In fact, it seems to me that there are two subjects where we get the most religious: food and money. These are bigger subjects that I want to get into here, but they certainly describe places where I need to get rid of old wineskins and begin to look at them both in the new light of the Kingdom. Yes, fasting is a part of the Kingdom, it isn’t just part of the Old Testament legalism, but it’s part of my new life as a Friend of the Bridegroom, but it’s for a different reason, and it’s following a different model.


Jesus’ Healing Ministry

I read about Jairus and the woman who bleeds and I’m impressed with their audacity. Like so many people I know, they have a need, and these guys do something right and something weird. The “something right” is that they bring their need to Jesus. The “something weird” is that they tell God how they want Him to meet their need. Jairus doesn’t even ask: “Come lay your hands on her and she will live.” The bleeding woman is just as specific: “If I can just touch the hem of his garment, I’ll be well.”

    What? If He touches you first, you won’t be healed?

I don’t understand this mentality. It looks like these people are desperate for a miracle, but by no means broken. They still maintain their own level of control over the situation, and apparently over God. “I want a miracle and I want it on my own terms, thank you very much!”

That has always struck me as the height of self-centeredness, telling God how to do the business of miracles. It seems more appropriate to bring the need to Him and to invite Him to meet the need His own way, not to insist He do it a certain way.

The blind guys of v27 – 31 behave like that, the way that I always figure is the more appropriate method for approaching God. Their blindness is self-evident, and they simply cry out “Have mercy on us, Son of David!” What a good model, I tell myself: they bring their need to God and let Him decide the method. The blind guys in Matthew 20:30 ask in exactly the same way. What is it about groups of blind guys that they get it? Good job guys! Let Him do the miracle His own way!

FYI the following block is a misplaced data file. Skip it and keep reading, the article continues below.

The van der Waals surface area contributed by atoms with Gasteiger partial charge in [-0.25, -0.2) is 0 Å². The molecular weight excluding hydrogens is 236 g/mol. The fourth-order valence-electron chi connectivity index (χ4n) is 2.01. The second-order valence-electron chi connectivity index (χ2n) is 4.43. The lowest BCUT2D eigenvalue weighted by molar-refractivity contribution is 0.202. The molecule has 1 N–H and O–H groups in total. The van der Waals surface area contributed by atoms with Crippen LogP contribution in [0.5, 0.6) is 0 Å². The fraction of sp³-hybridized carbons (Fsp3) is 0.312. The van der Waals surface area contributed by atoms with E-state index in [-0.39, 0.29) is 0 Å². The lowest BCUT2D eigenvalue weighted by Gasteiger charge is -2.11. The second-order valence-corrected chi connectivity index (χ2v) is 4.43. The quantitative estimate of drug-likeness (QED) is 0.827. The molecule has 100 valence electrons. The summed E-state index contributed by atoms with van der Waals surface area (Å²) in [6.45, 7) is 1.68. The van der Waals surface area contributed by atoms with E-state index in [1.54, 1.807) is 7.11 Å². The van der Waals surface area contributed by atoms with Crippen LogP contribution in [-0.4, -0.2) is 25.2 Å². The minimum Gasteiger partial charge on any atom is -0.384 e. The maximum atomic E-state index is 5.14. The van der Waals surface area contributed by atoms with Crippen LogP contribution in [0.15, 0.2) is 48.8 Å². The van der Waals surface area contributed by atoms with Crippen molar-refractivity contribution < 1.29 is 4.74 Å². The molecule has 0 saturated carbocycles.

But Jesus is nonplussed. In this passage, He has to ask them “Do you believe I am able to do this?” The next group of blind guys in chapter 20 He has to ask, “What do you want me to do for you?” Come on, Jesus, their need is obvious!

But their faith isn’t obvious, and that may be the point. Jesus clarifies for this group: “It shall be done to you according to your faith.” You could paraphrase: “What you expect is what you get,” or even, “God will bless you in the way that you have faith for.” It’s like God (in this case, through Jesus) is so stinking eager to bless people that He’ll find a way to bring that blessing when they come to Him, even if they limit His means.
And it looks – from this series of stories anyway – like He really wants to bring that blessing in response to asking with some level of faith: He appears to not care how much faith, as long as there’s something there to work with.

They blind guys were – as I so often am – so concerned with not getting in God’s way that they exercised no faith at all, they just shouted their need. It seems that God isn’t nearly as offended by people with specific expectations of how He work their miracle as I am.

Hebrews 11:6 “But without faith it is impossible to please Him, for he who comes to God must believe that He is, and that He is a rewarder of those who diligently seek Him. “